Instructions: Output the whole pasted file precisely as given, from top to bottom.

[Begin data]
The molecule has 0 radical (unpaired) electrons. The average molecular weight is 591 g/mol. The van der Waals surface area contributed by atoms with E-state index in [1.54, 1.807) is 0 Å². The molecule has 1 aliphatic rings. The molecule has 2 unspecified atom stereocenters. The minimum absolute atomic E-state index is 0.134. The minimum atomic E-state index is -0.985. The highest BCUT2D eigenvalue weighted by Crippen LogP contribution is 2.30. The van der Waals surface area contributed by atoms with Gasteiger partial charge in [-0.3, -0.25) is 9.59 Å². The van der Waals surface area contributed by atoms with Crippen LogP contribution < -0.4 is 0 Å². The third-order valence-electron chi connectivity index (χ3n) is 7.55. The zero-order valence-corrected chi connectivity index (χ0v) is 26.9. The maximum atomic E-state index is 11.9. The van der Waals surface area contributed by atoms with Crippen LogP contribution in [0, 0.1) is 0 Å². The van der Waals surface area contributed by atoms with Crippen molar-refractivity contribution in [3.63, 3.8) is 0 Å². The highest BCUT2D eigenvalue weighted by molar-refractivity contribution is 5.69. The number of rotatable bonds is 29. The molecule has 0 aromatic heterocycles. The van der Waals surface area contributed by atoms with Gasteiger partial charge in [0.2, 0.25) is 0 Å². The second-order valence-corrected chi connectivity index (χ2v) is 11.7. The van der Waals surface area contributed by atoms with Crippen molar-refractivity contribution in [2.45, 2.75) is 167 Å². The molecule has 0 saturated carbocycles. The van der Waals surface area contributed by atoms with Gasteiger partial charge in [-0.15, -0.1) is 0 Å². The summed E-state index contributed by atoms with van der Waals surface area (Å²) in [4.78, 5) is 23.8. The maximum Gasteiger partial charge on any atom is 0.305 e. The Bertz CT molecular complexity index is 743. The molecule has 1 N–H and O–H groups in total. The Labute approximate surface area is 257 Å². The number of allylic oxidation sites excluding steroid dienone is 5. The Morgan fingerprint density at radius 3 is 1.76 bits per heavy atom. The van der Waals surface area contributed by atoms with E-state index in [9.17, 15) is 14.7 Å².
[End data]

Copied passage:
The molecule has 0 radical (unpaired) electrons. The average molecular weight is 591 g/mol. The van der Waals surface area contributed by atoms with E-state index in [1.54, 1.807) is 0 Å². The molecule has 1 aliphatic rings. The molecule has 2 unspecified atom stereocenters. The minimum absolute atomic E-state index is 0.134. The minimum atomic E-state index is -0.985. The highest BCUT2D eigenvalue weighted by Crippen LogP contribution is 2.30. The van der Waals surface area contributed by atoms with Gasteiger partial charge in [-0.3, -0.25) is 9.59 Å². The van der Waals surface area contributed by atoms with Crippen LogP contribution < -0.4 is 0 Å². The third-order valence-electron chi connectivity index (χ3n) is 7.55. The zero-order valence-corrected chi connectivity index (χ0v) is 26.9. The maximum atomic E-state index is 11.9. The van der Waals surface area contributed by atoms with Crippen LogP contribution in [0, 0.1) is 0 Å². The van der Waals surface area contributed by atoms with Crippen molar-refractivity contribution in [3.63, 3.8) is 0 Å². The highest BCUT2D eigenvalue weighted by molar-refractivity contribution is 5.69. The number of rotatable bonds is 29. The molecule has 0 aromatic heterocycles. The van der Waals surface area contributed by atoms with Gasteiger partial charge in [0.2, 0.25) is 0 Å². The second-order valence-corrected chi connectivity index (χ2v) is 11.7. The van der Waals surface area contributed by atoms with Crippen molar-refractivity contribution in [2.45, 2.75) is 167 Å². The molecule has 0 saturated carbocycles. The van der Waals surface area contributed by atoms with Gasteiger partial charge in [-0.15, -0.1) is 0 Å². The summed E-state index contributed by atoms with van der Waals surface area (Å²) in [4.78, 5) is 23.8. The maximum Gasteiger partial charge on any atom is 0.305 e. The Bertz CT molecular complexity index is 743. The molecule has 1 N–H and O–H groups in total. The Labute approximate surface area is 257 Å². The number of allylic oxidation sites excluding steroid dienone is 5. The Morgan fingerprint density at radius 3 is 1.76 bits per heavy atom. The van der Waals surface area contributed by atoms with E-state index in [9.17, 15) is 14.7 Å².